I agree with Ms Bazley and Ms McGrath. Paragraph 3 of the order is irretrievably flawed. It is in a form which is wrong as a matter of substance. No adoption order can be made expressed to be subject to satisfaction of a condition precedent. Accordingly, in relation to paragraph 3 of the order the appeal must be allowed on this ground also.
Ms Bazley and Ms McGrath’s second complaint relates to the order in relation to B. It is, unhappily, not clear what Judge Watson had in mind, nor indeed is the order as clear as it should have been. In the draft judgment, Judge Watson is recorded as saying that “I will make the adoption order in relation to B”, though in the approved judgment this is qualified by the additional words “in 7 days time.” The order itself says that the court “makes an Adoption Order in respect of B … to be made 7 days from todays date” (emphasis added). The confusion is only compounded by the subsequent events as I have recorded them in paragraph 16 above. There are two problems. First, the application of a mere 7 days’ delay (assuming that the order did not in fact take immediate effect) is not in line with the requirements spelt out in Re W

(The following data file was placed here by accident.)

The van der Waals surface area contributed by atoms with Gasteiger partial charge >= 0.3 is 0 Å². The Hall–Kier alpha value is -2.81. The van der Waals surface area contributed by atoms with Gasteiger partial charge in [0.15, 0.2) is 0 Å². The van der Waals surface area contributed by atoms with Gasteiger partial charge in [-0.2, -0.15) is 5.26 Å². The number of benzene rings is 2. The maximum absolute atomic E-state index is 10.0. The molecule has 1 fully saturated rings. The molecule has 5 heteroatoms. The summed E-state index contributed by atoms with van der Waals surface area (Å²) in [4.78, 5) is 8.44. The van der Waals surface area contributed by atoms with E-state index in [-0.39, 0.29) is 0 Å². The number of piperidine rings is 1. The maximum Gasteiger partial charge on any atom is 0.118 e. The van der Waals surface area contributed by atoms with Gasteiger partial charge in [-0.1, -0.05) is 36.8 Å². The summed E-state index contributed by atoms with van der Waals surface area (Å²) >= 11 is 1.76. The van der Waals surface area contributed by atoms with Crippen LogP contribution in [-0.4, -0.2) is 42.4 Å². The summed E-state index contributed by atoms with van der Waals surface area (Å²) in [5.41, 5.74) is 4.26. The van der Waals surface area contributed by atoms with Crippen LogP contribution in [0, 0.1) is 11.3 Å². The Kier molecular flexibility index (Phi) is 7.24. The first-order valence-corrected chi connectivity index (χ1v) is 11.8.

(para 31). Secondly, and much more fundamentally, we are left wholly unclear as to the outcome: has an adoption order in fact been made in relation to B, and if so when? This is not satisfactory. Quite apart from all the other human consequences of such confusion and uncertainty, this is a matter that goes to status. Whenever the court makes an order in relation to status, the order must be pellucid as to what the court is doing and when, for, to take the case of adoption, much can subsequently turn on knowing the precise date when the child was adopted. How, after all, can the adoption be registered unless the date of the relevant order is known? Accordingly, in relation to paragraph 2 of the order the appeal must be allowed on this ground also.
In the circumstances, and given the various defects in the process, I do not see how paragraph 1 of the order can stand.
It was for these reasons that at the end of the hearing of the appeal I agreed with the order allowing the appeal. The entire matter – in which I include every matter dealt with by Judge Watson – must be considered afresh by Judge Cleary. It plainly cannot be remitted for hearing by Judge Watson, there is no need for it to be heard by a judge of the Family Division, and in these circumstances Judge Cleary is obviously best suited to deal with it.Lady Justice Black
I agree.Lord Justice Briggs